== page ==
• Take no action now, but ask me later if I’m willing to testify
    • Release my incident report to law enforcement/prosecutor (anonymized or with ID)
    • Release my incident report to my place of employment (anonymized or with ID)
    • Contact me to discuss how I can protect myself from future harassment/assault

A discussion of policy-level action on this topic can be found at https://www.urban.org/urban-wire/sexual-assault-justice-initiative-could-help-metoo-create-lasting-change

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It’s a people business

June 14, 2017

When it comes to jail and correctional work, the demands made of people could hardly be more intense. Correctional officers (they are not “guards,” by the way) have to be 100% safety-aware and 100% open to the idea that the person they’re interacting with is a human being, too. They operate within these two very […]

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Don’t take my word for it

March 28, 2017

Jails matter! But don’t take my word for it. Talk with your local public safety leaders. Check out agency websites. If you know someone who works in a jail or has spent time in one as a volunteer or a detainee, see what they can tell you. Find out who is in your city or […]

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Industries examined?

October 7, 2016

Recently inmate industries made the news on a public radio talk program:  “The National Prison Strike (According To Prisoners),” September 28, 2016, On Point, WBUR, Boston, Massachusetts. I applaud fresh attention given to jails and prisons, so this was good to hear. However, the program seemed to accept at face value the comments of the […]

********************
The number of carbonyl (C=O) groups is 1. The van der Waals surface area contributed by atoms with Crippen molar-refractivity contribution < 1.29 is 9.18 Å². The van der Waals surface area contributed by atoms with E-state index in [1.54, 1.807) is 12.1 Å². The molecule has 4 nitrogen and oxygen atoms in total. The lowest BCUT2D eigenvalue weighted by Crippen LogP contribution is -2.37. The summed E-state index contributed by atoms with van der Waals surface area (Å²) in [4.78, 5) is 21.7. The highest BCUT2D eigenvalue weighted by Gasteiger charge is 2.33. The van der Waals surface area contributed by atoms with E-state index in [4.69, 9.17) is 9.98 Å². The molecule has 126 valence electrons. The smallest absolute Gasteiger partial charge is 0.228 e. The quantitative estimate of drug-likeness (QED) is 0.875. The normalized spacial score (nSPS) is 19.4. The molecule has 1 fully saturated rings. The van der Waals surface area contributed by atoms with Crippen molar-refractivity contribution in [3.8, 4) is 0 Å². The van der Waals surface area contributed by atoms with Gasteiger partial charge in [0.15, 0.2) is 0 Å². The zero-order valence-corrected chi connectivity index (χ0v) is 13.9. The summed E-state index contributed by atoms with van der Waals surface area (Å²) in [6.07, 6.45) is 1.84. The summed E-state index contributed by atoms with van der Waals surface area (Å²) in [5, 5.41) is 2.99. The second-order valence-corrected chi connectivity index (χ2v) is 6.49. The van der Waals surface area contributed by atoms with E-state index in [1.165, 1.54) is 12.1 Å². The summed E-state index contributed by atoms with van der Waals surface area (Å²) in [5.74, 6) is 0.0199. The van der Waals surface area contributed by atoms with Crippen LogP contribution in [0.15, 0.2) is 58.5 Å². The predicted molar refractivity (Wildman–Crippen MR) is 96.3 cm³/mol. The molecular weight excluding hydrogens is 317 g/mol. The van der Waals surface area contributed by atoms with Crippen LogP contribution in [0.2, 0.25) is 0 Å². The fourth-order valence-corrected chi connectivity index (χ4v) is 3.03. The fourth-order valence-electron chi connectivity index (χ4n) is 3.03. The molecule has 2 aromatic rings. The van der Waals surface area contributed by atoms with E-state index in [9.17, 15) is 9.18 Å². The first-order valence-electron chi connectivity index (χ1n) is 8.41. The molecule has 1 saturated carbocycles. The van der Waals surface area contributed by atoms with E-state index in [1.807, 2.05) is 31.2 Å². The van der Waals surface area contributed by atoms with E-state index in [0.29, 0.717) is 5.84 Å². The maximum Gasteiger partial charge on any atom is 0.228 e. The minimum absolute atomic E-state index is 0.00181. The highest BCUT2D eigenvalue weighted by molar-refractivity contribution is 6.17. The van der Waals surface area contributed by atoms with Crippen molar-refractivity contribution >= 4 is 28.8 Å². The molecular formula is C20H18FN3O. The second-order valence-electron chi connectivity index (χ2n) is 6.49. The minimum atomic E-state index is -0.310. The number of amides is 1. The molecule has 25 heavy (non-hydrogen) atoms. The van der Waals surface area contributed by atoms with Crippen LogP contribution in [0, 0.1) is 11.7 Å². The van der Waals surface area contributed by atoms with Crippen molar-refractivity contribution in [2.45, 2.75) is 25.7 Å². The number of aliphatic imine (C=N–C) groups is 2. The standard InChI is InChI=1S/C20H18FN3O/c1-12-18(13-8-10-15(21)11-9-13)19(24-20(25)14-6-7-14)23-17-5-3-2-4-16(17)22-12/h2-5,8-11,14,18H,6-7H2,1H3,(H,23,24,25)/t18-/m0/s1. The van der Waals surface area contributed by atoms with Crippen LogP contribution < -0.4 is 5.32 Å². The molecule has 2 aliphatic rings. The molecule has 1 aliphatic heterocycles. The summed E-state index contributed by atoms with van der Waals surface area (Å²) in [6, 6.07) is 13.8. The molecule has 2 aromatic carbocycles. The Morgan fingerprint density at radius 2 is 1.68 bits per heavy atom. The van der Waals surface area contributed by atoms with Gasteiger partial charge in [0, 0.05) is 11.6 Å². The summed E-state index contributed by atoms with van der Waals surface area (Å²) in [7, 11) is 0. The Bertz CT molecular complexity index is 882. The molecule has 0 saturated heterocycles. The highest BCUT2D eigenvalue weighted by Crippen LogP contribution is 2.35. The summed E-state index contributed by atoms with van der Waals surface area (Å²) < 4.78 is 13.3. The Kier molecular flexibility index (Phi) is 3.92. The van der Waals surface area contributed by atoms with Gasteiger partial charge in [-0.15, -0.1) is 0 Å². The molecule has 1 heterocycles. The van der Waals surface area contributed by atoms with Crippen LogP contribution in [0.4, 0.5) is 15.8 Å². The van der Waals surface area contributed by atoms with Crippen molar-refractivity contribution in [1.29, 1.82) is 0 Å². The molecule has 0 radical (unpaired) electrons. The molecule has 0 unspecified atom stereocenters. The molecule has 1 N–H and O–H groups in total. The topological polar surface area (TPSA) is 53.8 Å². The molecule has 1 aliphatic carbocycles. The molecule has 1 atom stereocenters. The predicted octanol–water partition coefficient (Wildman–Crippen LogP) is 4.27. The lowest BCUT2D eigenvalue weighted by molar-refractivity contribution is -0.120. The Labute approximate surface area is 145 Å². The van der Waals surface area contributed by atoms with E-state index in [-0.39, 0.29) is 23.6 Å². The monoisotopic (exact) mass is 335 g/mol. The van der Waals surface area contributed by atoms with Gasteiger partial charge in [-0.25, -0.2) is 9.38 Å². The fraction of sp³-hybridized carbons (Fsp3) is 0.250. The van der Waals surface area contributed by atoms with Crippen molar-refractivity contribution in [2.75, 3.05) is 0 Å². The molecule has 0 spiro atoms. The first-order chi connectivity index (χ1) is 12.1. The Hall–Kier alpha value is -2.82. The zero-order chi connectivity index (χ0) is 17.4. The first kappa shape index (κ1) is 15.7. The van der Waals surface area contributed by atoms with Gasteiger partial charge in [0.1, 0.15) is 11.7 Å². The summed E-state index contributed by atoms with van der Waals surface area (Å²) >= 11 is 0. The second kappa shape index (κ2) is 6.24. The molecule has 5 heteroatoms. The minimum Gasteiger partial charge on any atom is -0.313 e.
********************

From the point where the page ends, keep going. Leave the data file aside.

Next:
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Who’s Responsible?

September 29, 2015

Lately we’re seeing more attention to interactions between corrections/law enforcement personnel and community members, possible suspects, detainees, and inmates. This is a good thing—because accountability is important, and also because the scrutiny is helping the public to learn more about patrol work and jails. A big question is, how responsible is an agency leader for […]

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Jail Standards, Classification, and Safety

September 17, 2015

Last week I sat in on a meeting of jail inspection agency leaders from around the United States. These people work in state government, and their mission is to ensure safety and security in the jails they work with. They or their staff members visit each local facility statewide to check whether these jails meet […]

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What’s the difference between prison and jail?

November 3, 2013

You know how you’re watching the news, and the reporter solemnly says a criminal will be spending his or her life in jail, or will serve a 20-year jail sentence, or is languishing in prison waiting for trial? It’s not going to happen. Let me clear this up. In the United States, we often encounter […]

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Infographic – social media + emergency response

June 10, 2013

Must share this. From USF Master of Public Admin program. University of San Francisco Online Master of Public Administration